455 F.2d 184
UNITED STATES of America, Appellee,
Jose Torres CRUZ and Ruben Alberto Vega y Merced, Appellants.
No. 414, Docket 71-1857.
United States Court of Appeals,
Argued Jan. 6, 1972.
Decided Feb. 2, 1972.
Certiorari Denied May 15, 1972.
See 92 S.Ct. 1769.
James N. Egan, Hartford, Conn., for appellants.
Randolph C. Roeder, Asst. U. S. Atty., Hartford, Conn. (Stewart H. Jones, U. S. Atty., D.Conn., on the brief), for appellee.
Before FRIENDLY, Chief Judge, and MOORE and OAKES, Circuit Judges.
Appellants ask us in their brief on appeal to characterize as plain error, Fed.R.Crim.P. 52(b), two comments by the court occurring in the course of a 2 1/2-day trial. The comments1 are said to demonstrate the court's "racial prejudice against the defendants in particular and Puerto Ricans in general" and to have deprived appellants of a fair trial. In a supplementary brief submitted at argument and on oral argument appellants additionally urge us to note as plain error 17 "interruptions" by the trial judge of defense counsel, said to have broken "counsel's train of thought" and tended "to affect a jury's evaluation of his ability" or to have disparaged the defense attorney with subsequent prejudice to the accused.
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A careful reading of the entire transcript of the trial indicates that appellants' charges are unfounded. In context the two comments referred to in footnote 1 herein were innocent. Three witnesses as well as one of the defendants were named Jose, and two of them had the last name of Torres. The first comment complained of was clarificatory only. While the second comment-"Maybe that's a good way to learn English"-was unnecessary, we do not treat it as manifesting racial bias since it appears that the witness was answering questions in English without the aid of the interpreter. An examination of the record of the whole trial, United States v. Switzer, 252 F.2d 139 (2d Cir.), cert. denied, 357 U.S. 922, 78 S.Ct. 1363, 2 L.Ed.2d 1366 (1958), does not reveal interference by the court so extensive as to require reversal. See United States v. Tyminski, 418 F.2d 1060, 1062 (2d Cir. 1969), cert. denied, 397 U.S. 1075, 90 S.Ct. 1523, 25 L.Ed.2d 810 (1970). Moreover, the court's charge carefully and properly pointed out that comments or questions by the court were not to be construed as in any way expressing any opinion or view on the part of the court whatsoever. The charge was not excepted to in any way, and examination of it reveals only fairness and objectivity on the part of the trial judge.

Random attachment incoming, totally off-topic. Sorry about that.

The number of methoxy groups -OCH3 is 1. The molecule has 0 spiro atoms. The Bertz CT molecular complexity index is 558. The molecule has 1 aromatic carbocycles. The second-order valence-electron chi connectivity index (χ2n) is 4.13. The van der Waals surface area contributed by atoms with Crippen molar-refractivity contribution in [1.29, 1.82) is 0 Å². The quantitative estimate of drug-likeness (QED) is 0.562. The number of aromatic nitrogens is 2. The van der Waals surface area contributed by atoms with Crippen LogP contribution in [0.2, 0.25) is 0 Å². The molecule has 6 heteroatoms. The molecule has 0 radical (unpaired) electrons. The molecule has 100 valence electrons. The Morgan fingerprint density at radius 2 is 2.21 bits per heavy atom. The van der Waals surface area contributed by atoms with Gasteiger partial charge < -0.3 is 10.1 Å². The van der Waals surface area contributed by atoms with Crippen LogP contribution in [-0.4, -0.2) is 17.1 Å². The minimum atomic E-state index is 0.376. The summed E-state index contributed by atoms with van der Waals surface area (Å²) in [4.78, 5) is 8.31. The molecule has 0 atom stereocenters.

As to the interruptions of defense counsel, it is evident from an inspection of the whole record that counsel invited many of these by overly repetitious and extended cross-examination, questions asked in improper form, or by repetition of a witness's previous answer in putting the next question. We do, however, endorse the A.B.A. Advisory Committee's standards for the rendering of criminal justice:
The trial judge should be the exemplar of dignity and impartiality. He should exercise restraint over his conduct and utterances. He should suppress his personal predilections, and control his temper and emotions. He should not permit any person in the courtroom to embroil him in conflict, and he should otherwise avoid conduct on his part which tends to demean the proceedings or to undermine his authority in the courtroom. When it becomes necessary during the trial for him to comment upon the conduct of witnesses, spectators, counsel, or others, or upon the testimony, he should do so in a firm, dignified and restrained manner, avoiding repartee, limiting his comments and rulings to what is reasonably required for the orderly progress of the trial, and refraining from unnecessary disparagement of persons or issues.